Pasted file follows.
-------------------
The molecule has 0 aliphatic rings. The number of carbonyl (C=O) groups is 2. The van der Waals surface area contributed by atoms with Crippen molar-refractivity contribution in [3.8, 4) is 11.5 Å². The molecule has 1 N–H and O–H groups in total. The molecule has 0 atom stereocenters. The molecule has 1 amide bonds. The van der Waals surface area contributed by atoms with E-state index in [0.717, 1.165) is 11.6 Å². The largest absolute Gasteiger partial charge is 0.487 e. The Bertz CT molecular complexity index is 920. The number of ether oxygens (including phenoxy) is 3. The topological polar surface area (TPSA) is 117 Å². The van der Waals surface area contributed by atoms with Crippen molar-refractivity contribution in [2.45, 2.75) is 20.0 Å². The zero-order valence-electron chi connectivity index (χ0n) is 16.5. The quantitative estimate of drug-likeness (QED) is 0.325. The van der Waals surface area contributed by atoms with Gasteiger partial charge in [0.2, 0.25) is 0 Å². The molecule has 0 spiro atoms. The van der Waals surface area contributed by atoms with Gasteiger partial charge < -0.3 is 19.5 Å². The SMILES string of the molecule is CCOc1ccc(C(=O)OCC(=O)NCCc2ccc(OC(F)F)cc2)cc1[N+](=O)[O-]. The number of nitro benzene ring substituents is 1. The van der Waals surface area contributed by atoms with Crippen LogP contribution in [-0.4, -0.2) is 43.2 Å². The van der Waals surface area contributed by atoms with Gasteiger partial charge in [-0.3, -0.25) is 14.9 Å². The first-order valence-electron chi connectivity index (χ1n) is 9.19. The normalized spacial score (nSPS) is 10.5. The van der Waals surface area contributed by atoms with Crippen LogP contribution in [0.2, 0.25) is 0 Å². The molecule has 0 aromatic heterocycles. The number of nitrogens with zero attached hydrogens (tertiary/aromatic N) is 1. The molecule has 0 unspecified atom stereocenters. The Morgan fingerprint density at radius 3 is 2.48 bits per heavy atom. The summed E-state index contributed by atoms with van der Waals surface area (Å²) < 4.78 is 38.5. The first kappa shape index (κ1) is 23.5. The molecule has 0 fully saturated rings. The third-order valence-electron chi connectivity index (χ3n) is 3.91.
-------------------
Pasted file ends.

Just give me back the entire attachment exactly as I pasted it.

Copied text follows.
The molecule has 0 aliphatic rings. The number of carbonyl (C=O) groups is 2. The van der Waals surface area contributed by atoms with Crippen molar-refractivity contribution in [3.8, 4) is 11.5 Å². The molecule has 1 N–H and O–H groups in total. The molecule has 0 atom stereocenters. The molecule has 1 amide bonds. The van der Waals surface area contributed by atoms with E-state index in [0.717, 1.165) is 11.6 Å². The largest absolute Gasteiger partial charge is 0.487 e. The Bertz CT molecular complexity index is 920. The number of ether oxygens (including phenoxy) is 3. The topological polar surface area (TPSA) is 117 Å². The van der Waals surface area contributed by atoms with Crippen molar-refractivity contribution in [2.45, 2.75) is 20.0 Å². The zero-order valence-electron chi connectivity index (χ0n) is 16.5. The quantitative estimate of drug-likeness (QED) is 0.325. The van der Waals surface area contributed by atoms with Gasteiger partial charge in [0.2, 0.25) is 0 Å². The molecule has 0 spiro atoms. The van der Waals surface area contributed by atoms with Gasteiger partial charge < -0.3 is 19.5 Å². The SMILES string of the molecule is CCOc1ccc(C(=O)OCC(=O)NCCc2ccc(OC(F)F)cc2)cc1[N+](=O)[O-]. The number of nitro benzene ring substituents is 1. The van der Waals surface area contributed by atoms with Crippen LogP contribution in [-0.4, -0.2) is 43.2 Å². The van der Waals surface area contributed by atoms with Gasteiger partial charge in [-0.3, -0.25) is 14.9 Å². The first-order valence-electron chi connectivity index (χ1n) is 9.19. The normalized spacial score (nSPS) is 10.5. The van der Waals surface area contributed by atoms with Crippen LogP contribution in [0.2, 0.25) is 0 Å². The molecule has 0 aromatic heterocycles. The number of nitrogens with zero attached hydrogens (tertiary/aromatic N) is 1. The molecule has 0 unspecified atom stereocenters. The Morgan fingerprint density at radius 3 is 2.48 bits per heavy atom. The summed E-state index contributed by atoms with van der Waals surface area (Å²) < 4.78 is 38.5. The first kappa shape index (κ1) is 23.5. The molecule has 0 fully saturated rings. The third-order valence-electron chi connectivity index (χ3n) is 3.91.